Occupied America chronicles the everyday experience of ordinary people living under military occupation during the American Revolution. In Occupied America, Donald F. Johnson chronicles the everyday experience of ordinary people living under military occupation during the American Revolution. Focusing on day-to-day life in port cities held by the British Army, Johnson recounts how men and women from a variety of backgrounds navigated harsh conditions, mitigated threats to their families and livelihoods, took advantage of new opportunities, and balanced precariously between revolutionary and royal attempts to secure their allegiance. Between 1775 and 1783, every large port city along the Eastern seaboard fell under British rule at one time or another. As centers of population and commerce, these cities—Boston, New York, Newport, Philadelphia, Savannah, Charleston—should have been bastions from which the empire could restore order and inspire loyalty. Military rule's exceptional social atmosphere initially did provide opportunities for many people—especially women and the enslaved, but also free men both rich and poor—to reinvent their lives, and while these opportunities came with risks, the hope of social betterment inspired thousands to embrace military rule. Nevertheless, as Johnson demonstrates, occupation failed to bring about a restoration of imperial authority, as harsh material circumstances forced even the most loyal subjects to turn to illicit means to feed and shelter themselves, while many maintained ties to rebel camps for the same reasons. As occupations dragged on, most residents no longer viewed restored royal rule as a viable option. As Johnson argues, the experiences of these citizens reveal that the process of political change during the Revolution occurred not in a single instant but gradually, over the course of years of hardship under military rule that forced Americans to grapple with their allegiance in intensely personal and highly contingent ways. Thus, according to Johnson, the quotidian experience of military occupation directly affected the outcome of the American Revolution.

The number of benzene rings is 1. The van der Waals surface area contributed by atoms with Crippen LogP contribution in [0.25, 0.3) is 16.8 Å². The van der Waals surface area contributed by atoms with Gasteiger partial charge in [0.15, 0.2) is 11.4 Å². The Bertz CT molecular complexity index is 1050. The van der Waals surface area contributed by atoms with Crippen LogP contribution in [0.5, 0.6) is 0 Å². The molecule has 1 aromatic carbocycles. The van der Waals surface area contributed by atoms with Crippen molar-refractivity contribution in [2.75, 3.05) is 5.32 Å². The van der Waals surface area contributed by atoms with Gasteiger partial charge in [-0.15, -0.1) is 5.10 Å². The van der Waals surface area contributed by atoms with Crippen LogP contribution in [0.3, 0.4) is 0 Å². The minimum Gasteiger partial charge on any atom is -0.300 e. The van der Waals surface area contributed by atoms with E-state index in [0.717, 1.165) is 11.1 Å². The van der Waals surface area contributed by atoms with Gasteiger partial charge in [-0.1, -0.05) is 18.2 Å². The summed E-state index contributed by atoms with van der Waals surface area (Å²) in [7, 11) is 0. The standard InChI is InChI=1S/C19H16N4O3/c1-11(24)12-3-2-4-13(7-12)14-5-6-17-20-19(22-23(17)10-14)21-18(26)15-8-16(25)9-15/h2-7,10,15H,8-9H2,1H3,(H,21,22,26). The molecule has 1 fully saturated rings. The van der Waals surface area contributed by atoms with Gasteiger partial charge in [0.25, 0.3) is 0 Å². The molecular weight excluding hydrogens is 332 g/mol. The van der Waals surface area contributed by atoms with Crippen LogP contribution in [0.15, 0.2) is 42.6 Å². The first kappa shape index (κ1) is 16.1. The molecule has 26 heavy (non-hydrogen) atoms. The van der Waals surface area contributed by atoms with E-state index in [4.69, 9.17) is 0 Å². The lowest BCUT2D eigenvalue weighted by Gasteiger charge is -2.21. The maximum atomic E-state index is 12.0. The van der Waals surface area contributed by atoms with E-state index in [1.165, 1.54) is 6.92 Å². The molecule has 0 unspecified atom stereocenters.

Laying Down the Law

Laying Down the Law
Author: R. W. Kostal
Pages: 432
ISBN: 9780674052413
Available:
Release: 2019-10-15
Editor: Harvard University Press
Language: en

Explanation of the Book:

After WWII, U.S. leaders sought to create liberal rule-of-law regimes in Germany and Japan, but the effort was often unsuccessful. Kostal argues that the manifest failings of America’s own rule-of-law democracy were partially to blame, weakening U.S. credibility and resolve and revealing the country’s ambiguous status as a global moral authority.

The Man in the High Castle

The Man in the High Castle
Author: Philip K. Dick
Pages: 272
ISBN: 9780547601205
Available:
Release: 2012-01-24
Editor: Houghton Mifflin Harcourt
Language: en

Explanation of the Book:

“The single most resonant and carefully imagined book of Dick’s career.” —New York Times It’s America in 1962. Slavery is legal once again. The few Jews who still survive hide under assumed names. In San Francisco, the I Ching is as common as the Yellow Pages. All because some twenty years earlier the United States lost a war—and is now occupied by Nazi Germany and Japan. This harrowing, Hugo Award–winning novel is the work that established Philip K. Dick as an innovator in science fiction while breaking the barrier between science fiction and the serious novel of ideas. In it Dick offers a haunting vision of history as a nightmare from which it may just be possible to wake. Winner of the Hugo Award

Medic

Medic
Author: Crawford F. Sams,Zabelle Zakarian
Pages: 304
ISBN: 9781315503721
Available:
Release: 2016-06-16
Editor: Routledge
Language: en

Explanation of the Book: